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I Was There:

The StarPhoenix, Saskatoon, Saskatchewan
'Green Englishman' Grows. Harvester had what it took to become a real Canadian. By Ted Hainworth

There must come a time in all our lives, when we want to leave something to remind people that, "I was here". In most cases, the resulting autobiography - self published "for the kids" - is fascinating for the family, but way too personal to be enjoyed by the paying public.

In most cases.

In this case, the life story of Frank Proctor is a history firmly rooted in and formed by Saskatchewan. It will resonate well with anyone whose parents lived here in the 1920s and 1930s

Proctor is representative of a unique set of pioneer-adventurers - The Harvesters.

The 1920s were boom years on Saskatchewan farms with bumper crops and a crying need for labourers to bring in the sheaves. The word went out in Europe, with newspaper ads reading "Harvest Help Wanted Now In Canada".

Proctor, a young coal miner from Durham, England, answered the call, and in the fall of 1928 arrived in the Saskatchewan town of Kincaid - a "green Englishman" whose job was to drive a horse drawn rack from the field to the threshing machine. It was the first of many occupations that would cement his relationship with the new land.

At the end of the harvest, the crews had the option of returning, fare paid, to England. Proctor however opted to continue his adventure in Regina, where his first job was digging a church basement; it was there he got his first taste of the multi-cultural nature of the Prairies.

He recalls there was little communication among the work crews because so many were from various parts of Europe, and various languages were spoken. However, one day, one of the "bohunks" (term applied at the time to central Europeans) approached him and asked, "How long in country?"

"I told him I had been in the country for two months. He said, 'You speak good for time you been here.' This shook me for a minute, but suddenly I began to feel more like a Canadian."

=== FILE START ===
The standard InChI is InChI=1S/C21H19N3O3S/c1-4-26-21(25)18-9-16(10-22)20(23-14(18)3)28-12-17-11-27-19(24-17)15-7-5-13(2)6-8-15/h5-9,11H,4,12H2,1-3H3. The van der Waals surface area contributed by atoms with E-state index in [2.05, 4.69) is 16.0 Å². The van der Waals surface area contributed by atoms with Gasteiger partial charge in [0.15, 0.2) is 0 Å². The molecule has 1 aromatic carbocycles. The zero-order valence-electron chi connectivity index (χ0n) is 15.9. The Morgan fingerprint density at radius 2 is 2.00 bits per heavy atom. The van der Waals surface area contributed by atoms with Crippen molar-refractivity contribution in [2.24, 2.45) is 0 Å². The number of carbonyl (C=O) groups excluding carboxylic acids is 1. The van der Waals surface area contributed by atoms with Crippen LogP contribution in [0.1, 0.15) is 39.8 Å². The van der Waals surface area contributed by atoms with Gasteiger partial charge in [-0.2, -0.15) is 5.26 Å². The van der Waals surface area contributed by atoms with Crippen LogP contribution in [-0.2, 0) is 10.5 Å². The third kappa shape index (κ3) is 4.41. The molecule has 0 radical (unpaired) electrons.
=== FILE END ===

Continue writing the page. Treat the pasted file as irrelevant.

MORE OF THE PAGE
That first winter he nailed down steady work as a night porter at the Kitchener Hotel on Rose Street - 12-hour days, seven days a week, without question or complaint: "I was so glad to get in for the winter."

Then followed a succession of jobs, another harvest, then the Depression. He rigged girders on a high rise, was an orderly at Regina General Hospital, worked the bottling line at Adanac Brewery, did a stint in a butcher shop, and worked a season at a short-lived General Motors car assembly plant.

A lot of life is pretty ordinary, and Proctor's life was doubtless fairly typical of the times. He attended St. Peter's Anglican Church, witnessed the labour unrest of unemployable workers, met his wife to be, married and became a father just as the call to arms sounded for the Second World War. As a transplanted Englishman, he felt obliged to "do my bit."

The book's title of course indicates his wartime service, and Proctor, as a member of the Regina Rifles, was "there". He hit the beach at Normandy and fought through Holland into the heart of Germany.

A good half of the autobiography deals with his service. It is fairly typical of a soldier's memoir, except that Proctor takes the story beyond the battle scenes. There are people and anecdotes, recalled in a matter of fact style that reflects the quite ordinary nature of people placed in extraordinary circumstances.

The war over, Proctor returned to Regina, then moved to British Columbia, where he started a business, raised his family, retired, and in March 2000, died. I Was There, edited by his daughter, Pamela Proctor, and William N. Tindall , is available in local bookstores.


I Was There how to order I was there

Frank Proctor

Edited by
William N Tindall & Pamela Proctor

Published by tmi Publications, Gibsons, British Columbia, Canada

email: tmi Publications

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